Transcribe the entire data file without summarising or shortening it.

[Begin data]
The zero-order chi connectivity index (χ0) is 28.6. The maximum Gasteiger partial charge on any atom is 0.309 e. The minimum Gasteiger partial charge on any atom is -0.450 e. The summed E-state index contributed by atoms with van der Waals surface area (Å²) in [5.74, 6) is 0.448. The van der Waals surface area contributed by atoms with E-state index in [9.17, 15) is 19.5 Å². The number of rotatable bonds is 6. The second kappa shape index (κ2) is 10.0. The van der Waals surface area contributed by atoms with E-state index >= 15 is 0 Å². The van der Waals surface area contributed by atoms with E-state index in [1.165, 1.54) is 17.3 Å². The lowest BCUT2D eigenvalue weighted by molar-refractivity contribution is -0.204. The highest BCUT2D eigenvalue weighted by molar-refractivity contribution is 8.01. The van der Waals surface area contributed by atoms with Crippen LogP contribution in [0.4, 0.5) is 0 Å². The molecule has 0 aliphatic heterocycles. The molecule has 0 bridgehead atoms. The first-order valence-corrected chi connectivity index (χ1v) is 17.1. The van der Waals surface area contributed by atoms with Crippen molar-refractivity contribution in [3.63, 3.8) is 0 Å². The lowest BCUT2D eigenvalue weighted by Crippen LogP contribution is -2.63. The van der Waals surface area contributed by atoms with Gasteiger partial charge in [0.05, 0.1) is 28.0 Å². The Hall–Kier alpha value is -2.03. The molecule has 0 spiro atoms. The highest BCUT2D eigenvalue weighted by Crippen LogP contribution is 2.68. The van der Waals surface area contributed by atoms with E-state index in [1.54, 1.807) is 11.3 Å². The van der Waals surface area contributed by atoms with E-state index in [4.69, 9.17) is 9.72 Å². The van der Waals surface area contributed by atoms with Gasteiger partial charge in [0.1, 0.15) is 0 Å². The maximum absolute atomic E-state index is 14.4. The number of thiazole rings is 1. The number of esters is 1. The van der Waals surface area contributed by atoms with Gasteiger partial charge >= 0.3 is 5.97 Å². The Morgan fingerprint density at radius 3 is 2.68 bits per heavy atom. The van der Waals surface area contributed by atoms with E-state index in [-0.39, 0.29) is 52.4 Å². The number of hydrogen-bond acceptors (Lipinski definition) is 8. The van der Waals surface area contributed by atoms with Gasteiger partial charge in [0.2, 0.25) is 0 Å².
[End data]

The zero-order chi connectivity index (χ0) is 28.6. The maximum Gasteiger partial charge on any atom is 0.309 e. The minimum Gasteiger partial charge on any atom is -0.450 e. The summed E-state index contributed by atoms with van der Waals surface area (Å²) in [5.74, 6) is 0.448. The van der Waals surface area contributed by atoms with E-state index in [9.17, 15) is 19.5 Å². The number of rotatable bonds is 6. The second kappa shape index (κ2) is 10.0. The van der Waals surface area contributed by atoms with E-state index >= 15 is 0 Å². The van der Waals surface area contributed by atoms with E-state index in [1.165, 1.54) is 17.3 Å². The lowest BCUT2D eigenvalue weighted by molar-refractivity contribution is -0.204. The highest BCUT2D eigenvalue weighted by molar-refractivity contribution is 8.01. The van der Waals surface area contributed by atoms with Crippen LogP contribution in [0.4, 0.5) is 0 Å². The molecule has 0 aliphatic heterocycles. The molecule has 0 bridgehead atoms. The first-order valence-corrected chi connectivity index (χ1v) is 17.1. The van der Waals surface area contributed by atoms with Crippen molar-refractivity contribution in [3.63, 3.8) is 0 Å². The lowest BCUT2D eigenvalue weighted by Crippen LogP contribution is -2.63. The van der Waals surface area contributed by atoms with Gasteiger partial charge in [0.05, 0.1) is 28.0 Å². The Hall–Kier alpha value is -2.03. The molecule has 0 spiro atoms. The highest BCUT2D eigenvalue weighted by Crippen LogP contribution is 2.68. The van der Waals surface area contributed by atoms with E-state index in [1.54, 1.807) is 11.3 Å². The van der Waals surface area contributed by atoms with E-state index in [4.69, 9.17) is 9.72 Å². The van der Waals surface area contributed by atoms with Gasteiger partial charge in [0.1, 0.15) is 0 Å². The maximum absolute atomic E-state index is 14.4. The number of thiazole rings is 1. The number of esters is 1. The van der Waals surface area contributed by atoms with Gasteiger partial charge >= 0.3 is 5.97 Å². The Morgan fingerprint density at radius 3 is 2.68 bits per heavy atom. The van der Waals surface area contributed by atoms with E-state index in [-0.39, 0.29) is 52.4 Å². The number of hydrogen-bond acceptors (Lipinski definition) is 8. The van der Waals surface area contributed by atoms with Gasteiger partial charge in [0.2, 0.25) is 0 Å².